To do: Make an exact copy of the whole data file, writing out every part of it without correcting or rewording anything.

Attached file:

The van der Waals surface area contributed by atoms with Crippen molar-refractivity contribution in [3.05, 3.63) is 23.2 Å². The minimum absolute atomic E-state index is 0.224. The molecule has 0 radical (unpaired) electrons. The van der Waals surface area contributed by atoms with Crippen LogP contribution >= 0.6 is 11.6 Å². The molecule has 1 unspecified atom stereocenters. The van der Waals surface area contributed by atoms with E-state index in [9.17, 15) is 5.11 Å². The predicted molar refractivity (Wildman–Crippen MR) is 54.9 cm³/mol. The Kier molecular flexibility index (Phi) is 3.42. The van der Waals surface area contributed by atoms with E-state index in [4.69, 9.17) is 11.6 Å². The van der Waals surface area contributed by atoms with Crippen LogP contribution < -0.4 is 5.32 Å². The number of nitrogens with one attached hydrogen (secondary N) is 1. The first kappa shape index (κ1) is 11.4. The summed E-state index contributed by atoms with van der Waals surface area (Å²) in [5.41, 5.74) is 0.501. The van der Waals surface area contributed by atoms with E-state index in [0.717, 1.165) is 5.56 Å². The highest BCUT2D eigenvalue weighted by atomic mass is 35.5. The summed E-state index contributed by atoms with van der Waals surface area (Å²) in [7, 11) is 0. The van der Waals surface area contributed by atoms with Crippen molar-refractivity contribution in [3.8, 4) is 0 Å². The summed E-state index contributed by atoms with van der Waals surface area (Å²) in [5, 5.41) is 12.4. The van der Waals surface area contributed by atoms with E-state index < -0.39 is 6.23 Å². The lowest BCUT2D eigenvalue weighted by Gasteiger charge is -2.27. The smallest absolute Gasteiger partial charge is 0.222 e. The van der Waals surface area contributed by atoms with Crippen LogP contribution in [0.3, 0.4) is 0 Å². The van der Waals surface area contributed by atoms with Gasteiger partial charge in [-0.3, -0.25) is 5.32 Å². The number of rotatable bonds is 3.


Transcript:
The van der Waals surface area contributed by atoms with Crippen molar-refractivity contribution in [3.05, 3.63) is 23.2 Å². The minimum absolute atomic E-state index is 0.224. The molecule has 0 radical (unpaired) electrons. The van der Waals surface area contributed by atoms with Crippen LogP contribution >= 0.6 is 11.6 Å². The molecule has 1 unspecified atom stereocenters. The van der Waals surface area contributed by atoms with E-state index in [9.17, 15) is 5.11 Å². The predicted molar refractivity (Wildman–Crippen MR) is 54.9 cm³/mol. The Kier molecular flexibility index (Phi) is 3.42. The van der Waals surface area contributed by atoms with E-state index in [4.69, 9.17) is 11.6 Å². The van der Waals surface area contributed by atoms with Crippen LogP contribution < -0.4 is 5.32 Å². The number of nitrogens with one attached hydrogen (secondary N) is 1. The first kappa shape index (κ1) is 11.4. The summed E-state index contributed by atoms with van der Waals surface area (Å²) in [5.41, 5.74) is 0.501. The van der Waals surface area contributed by atoms with E-state index in [0.717, 1.165) is 5.56 Å². The highest BCUT2D eigenvalue weighted by atomic mass is 35.5. The summed E-state index contributed by atoms with van der Waals surface area (Å²) in [7, 11) is 0. The van der Waals surface area contributed by atoms with Crippen molar-refractivity contribution in [3.8, 4) is 0 Å². The summed E-state index contributed by atoms with van der Waals surface area (Å²) in [5, 5.41) is 12.4. The van der Waals surface area contributed by atoms with E-state index < -0.39 is 6.23 Å². The lowest BCUT2D eigenvalue weighted by Gasteiger charge is -2.27. The smallest absolute Gasteiger partial charge is 0.222 e. The van der Waals surface area contributed by atoms with Crippen LogP contribution in [0.3, 0.4) is 0 Å². The van der Waals surface area contributed by atoms with Gasteiger partial charge in [-0.3, -0.25) is 5.32 Å². The number of rotatable bonds is 3.